5. Exploratory: Explore changes in OM and potential associations between OM and IM and their potential relationships with obesity/metabolic parameters
6. Baseline: Comparing luminal (fecal) with mucosa-adherent microbiome and examine their potential relationships with obesity/metabolic parameters

Ethics approval

Not provided at time of registration

Study design

Single-center, Phase II, double-blind, parallel-group randomized controlled trial

Primary study design

Interventional

Secondary study design

Randomised controlled trial

Trial setting

Hospitals

Trial type

Treatment

Patient information sheet

Not available in web format, please use contact details to request a participant information sheet

Condition

Morbid obesity and insulin resistance

Intervention

Morbidly obese participants will receive one single dose of fecal filtrate prepared from feces of healthy lean pre-screened donors (allogenic FMT = treatment arm) or prepared from their own feces (autologous FMT = control arm, placebo arm) per colonoscopy.

Patients will be followed for 3 months post FMT.

Patients will be allocated to allogenic or autologous FMT by randomization with a 1:1 chance to be allocated to either group. As diet can influence the IM composition (131, 132), all patients will receive a brief initial counselling on a healthy diet, where they will be provided with basic advice for a healthy diet and appropriate physical activity.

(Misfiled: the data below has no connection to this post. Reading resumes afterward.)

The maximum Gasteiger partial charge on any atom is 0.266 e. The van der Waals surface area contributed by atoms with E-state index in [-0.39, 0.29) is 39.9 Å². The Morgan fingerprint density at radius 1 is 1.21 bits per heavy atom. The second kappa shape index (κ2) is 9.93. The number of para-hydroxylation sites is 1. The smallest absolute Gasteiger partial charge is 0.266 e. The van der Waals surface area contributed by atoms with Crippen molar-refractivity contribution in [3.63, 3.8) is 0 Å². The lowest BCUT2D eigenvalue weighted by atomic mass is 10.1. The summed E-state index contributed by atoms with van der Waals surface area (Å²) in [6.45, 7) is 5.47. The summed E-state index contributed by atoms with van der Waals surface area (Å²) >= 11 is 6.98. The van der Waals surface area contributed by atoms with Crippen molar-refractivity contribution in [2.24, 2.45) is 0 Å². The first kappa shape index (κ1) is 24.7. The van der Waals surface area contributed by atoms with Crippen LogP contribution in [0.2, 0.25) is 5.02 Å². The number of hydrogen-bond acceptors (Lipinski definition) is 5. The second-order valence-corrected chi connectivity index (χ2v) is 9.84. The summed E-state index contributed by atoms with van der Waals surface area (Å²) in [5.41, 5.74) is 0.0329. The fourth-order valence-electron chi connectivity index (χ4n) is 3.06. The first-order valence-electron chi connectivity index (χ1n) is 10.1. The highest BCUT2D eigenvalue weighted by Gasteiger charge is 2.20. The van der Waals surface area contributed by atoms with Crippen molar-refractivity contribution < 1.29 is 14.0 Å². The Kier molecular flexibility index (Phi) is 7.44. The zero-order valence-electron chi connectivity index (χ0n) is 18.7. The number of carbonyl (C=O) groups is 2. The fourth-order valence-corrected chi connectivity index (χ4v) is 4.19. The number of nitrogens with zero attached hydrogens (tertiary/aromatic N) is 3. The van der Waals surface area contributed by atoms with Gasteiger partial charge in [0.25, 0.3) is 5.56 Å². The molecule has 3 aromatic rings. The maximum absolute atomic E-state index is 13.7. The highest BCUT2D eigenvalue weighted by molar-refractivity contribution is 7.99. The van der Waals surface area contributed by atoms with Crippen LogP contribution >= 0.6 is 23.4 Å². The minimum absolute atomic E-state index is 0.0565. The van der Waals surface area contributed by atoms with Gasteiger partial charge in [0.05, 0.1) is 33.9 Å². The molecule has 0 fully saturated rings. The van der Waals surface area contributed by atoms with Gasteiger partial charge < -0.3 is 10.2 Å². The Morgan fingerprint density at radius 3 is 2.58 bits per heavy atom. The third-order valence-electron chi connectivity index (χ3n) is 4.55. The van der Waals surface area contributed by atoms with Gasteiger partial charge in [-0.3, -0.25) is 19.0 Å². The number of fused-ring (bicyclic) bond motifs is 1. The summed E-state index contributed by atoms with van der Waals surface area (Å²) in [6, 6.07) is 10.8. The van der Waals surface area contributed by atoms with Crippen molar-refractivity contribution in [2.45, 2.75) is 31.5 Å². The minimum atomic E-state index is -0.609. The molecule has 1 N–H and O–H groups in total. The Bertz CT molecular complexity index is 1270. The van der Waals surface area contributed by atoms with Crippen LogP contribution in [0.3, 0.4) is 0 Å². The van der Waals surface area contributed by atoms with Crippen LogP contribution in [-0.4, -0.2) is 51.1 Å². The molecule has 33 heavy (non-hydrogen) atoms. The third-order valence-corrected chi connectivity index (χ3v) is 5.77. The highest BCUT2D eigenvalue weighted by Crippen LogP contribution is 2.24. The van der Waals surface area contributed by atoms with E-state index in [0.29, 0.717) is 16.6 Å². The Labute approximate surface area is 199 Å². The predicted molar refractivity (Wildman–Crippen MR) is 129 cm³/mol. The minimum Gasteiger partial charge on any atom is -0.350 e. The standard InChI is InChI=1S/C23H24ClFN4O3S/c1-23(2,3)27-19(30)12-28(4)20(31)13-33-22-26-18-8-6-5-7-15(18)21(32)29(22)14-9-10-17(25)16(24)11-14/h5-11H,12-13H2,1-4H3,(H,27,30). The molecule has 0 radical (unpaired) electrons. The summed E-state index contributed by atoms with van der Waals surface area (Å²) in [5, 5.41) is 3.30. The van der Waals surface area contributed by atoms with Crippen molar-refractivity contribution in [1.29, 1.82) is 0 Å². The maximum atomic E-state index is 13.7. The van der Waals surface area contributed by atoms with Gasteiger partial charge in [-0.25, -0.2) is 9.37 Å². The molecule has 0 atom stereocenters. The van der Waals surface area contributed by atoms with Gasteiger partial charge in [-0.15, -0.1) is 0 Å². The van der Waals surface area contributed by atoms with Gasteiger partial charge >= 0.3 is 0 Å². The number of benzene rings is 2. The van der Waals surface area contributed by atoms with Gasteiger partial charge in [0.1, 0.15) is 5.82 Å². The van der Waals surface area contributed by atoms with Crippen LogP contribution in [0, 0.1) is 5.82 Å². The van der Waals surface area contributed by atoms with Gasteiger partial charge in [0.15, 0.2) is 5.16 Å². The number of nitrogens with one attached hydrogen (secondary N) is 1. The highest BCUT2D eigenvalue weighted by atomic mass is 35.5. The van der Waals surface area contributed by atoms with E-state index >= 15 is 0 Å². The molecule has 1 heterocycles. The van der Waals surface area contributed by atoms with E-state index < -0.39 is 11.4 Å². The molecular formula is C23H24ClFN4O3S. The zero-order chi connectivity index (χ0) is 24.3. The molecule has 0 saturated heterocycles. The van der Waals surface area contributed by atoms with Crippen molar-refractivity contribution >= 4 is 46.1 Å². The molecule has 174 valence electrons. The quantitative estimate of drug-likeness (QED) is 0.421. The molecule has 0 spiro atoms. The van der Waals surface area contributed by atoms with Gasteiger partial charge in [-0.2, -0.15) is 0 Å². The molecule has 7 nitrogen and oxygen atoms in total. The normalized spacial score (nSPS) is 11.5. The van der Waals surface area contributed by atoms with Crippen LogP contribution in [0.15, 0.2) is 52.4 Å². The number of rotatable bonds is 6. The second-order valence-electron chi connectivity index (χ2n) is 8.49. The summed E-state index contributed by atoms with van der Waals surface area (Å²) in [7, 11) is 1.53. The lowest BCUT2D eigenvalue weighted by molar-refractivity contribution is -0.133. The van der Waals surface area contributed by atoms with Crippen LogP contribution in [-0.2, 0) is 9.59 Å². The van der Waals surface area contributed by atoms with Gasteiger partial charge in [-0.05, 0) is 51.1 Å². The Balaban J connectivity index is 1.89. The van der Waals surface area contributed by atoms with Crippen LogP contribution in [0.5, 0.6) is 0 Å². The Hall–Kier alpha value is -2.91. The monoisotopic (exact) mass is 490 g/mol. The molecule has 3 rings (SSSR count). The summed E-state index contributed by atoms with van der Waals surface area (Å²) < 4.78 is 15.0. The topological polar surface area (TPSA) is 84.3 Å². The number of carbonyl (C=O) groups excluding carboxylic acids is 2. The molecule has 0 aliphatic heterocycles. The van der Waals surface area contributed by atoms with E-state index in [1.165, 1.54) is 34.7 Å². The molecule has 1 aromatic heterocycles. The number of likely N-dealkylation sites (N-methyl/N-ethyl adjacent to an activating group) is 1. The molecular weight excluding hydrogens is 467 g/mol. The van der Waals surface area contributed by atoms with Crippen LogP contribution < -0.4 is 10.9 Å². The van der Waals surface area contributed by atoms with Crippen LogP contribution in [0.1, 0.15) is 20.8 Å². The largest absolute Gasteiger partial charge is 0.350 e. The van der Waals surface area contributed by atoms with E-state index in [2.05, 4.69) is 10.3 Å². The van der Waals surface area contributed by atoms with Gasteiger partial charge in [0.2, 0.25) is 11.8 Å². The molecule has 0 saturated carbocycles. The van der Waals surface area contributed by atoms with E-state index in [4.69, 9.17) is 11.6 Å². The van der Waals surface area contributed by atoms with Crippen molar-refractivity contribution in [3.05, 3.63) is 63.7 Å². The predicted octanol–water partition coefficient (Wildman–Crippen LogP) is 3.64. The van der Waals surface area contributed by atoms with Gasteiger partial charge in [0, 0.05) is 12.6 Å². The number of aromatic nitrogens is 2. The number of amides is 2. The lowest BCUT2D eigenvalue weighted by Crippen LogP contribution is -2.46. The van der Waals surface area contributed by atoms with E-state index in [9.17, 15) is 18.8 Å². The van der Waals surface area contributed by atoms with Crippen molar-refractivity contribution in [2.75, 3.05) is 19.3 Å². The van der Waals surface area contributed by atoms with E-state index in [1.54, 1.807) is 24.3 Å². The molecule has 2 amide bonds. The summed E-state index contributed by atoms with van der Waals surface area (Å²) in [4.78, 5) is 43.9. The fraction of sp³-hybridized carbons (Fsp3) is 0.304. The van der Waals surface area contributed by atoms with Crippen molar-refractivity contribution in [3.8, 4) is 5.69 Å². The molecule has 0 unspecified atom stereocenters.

Intervention type

Biological/Vaccine

Phase

Drug names

Primary outcome measures

Insulin resistance, measured using the homeostasis model of assessment for insulin resistance (HOMA-IR) at baseline and 1 and 3 months after FMT

Secondary outcome measures

1/ Weight (in kg) and body mass index (weight kg / height m²) measured with a scale at baseline and 1 and 3 months after FMT
2. Change in body weight (% change) between baseline and 1 and 3 months after FMT
3. Appetite score, assessed with a visual analogue rating scale at baseline, 1, and 3 months after FMT
4. Quality of life, measured using the RAND 36-Item Health Survey 1.0 at baseline and 1 and 3 months after FMT
5. Anxiety and depression scores, measured using the Hamilton Anxiety Rating Scale and the Montgomery-Åsberg Depression Rating Scale, respectively, at baseline and 3 months after FMT

Overall trial start date

01/07/2016

Overall trial end date

31/12/2017

Reason abandoned

Eligibility

Participant inclusion criteria

1. Morbidly obese men and women, age 18 years or older, fulfilling the 1991 NIH criteria (BMI >40 kg/m2 or BMI >35–40 kg/m2 with other severe weight loss responsive comorbidities)